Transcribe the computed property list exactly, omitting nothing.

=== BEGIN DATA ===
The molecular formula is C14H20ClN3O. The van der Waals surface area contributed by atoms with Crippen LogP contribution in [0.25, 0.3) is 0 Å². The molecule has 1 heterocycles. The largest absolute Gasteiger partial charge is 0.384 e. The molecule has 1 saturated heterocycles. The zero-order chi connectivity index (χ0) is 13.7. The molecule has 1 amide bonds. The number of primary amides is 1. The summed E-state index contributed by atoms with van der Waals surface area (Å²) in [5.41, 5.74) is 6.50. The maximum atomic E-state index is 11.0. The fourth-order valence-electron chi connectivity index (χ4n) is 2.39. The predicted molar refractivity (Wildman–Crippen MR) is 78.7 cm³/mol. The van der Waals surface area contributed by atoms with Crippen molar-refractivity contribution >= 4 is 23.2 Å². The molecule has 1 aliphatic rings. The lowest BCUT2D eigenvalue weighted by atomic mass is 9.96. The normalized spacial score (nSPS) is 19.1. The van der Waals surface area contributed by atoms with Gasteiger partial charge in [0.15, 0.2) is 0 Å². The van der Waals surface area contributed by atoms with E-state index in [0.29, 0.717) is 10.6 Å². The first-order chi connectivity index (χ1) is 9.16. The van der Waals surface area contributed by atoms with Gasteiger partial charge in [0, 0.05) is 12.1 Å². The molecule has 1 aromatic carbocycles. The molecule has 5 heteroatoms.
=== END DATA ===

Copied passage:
The molecular formula is C14H20ClN3O. The van der Waals surface area contributed by atoms with Crippen LogP contribution in [0.25, 0.3) is 0 Å². The molecule has 1 heterocycles. The largest absolute Gasteiger partial charge is 0.384 e. The molecule has 1 saturated heterocycles. The zero-order chi connectivity index (χ0) is 13.7. The molecule has 1 amide bonds. The number of primary amides is 1. The summed E-state index contributed by atoms with van der Waals surface area (Å²) in [5.41, 5.74) is 6.50. The maximum atomic E-state index is 11.0. The fourth-order valence-electron chi connectivity index (χ4n) is 2.39. The predicted molar refractivity (Wildman–Crippen MR) is 78.7 cm³/mol. The van der Waals surface area contributed by atoms with Crippen molar-refractivity contribution >= 4 is 23.2 Å². The molecule has 1 aliphatic rings. The lowest BCUT2D eigenvalue weighted by atomic mass is 9.96. The normalized spacial score (nSPS) is 19.1. The van der Waals surface area contributed by atoms with Gasteiger partial charge in [0.15, 0.2) is 0 Å². The van der Waals surface area contributed by atoms with E-state index in [0.29, 0.717) is 10.6 Å². The first-order chi connectivity index (χ1) is 9.16. The van der Waals surface area contributed by atoms with Gasteiger partial charge in [0, 0.05) is 12.1 Å². The molecule has 1 aromatic carbocycles. The molecule has 5 heteroatoms.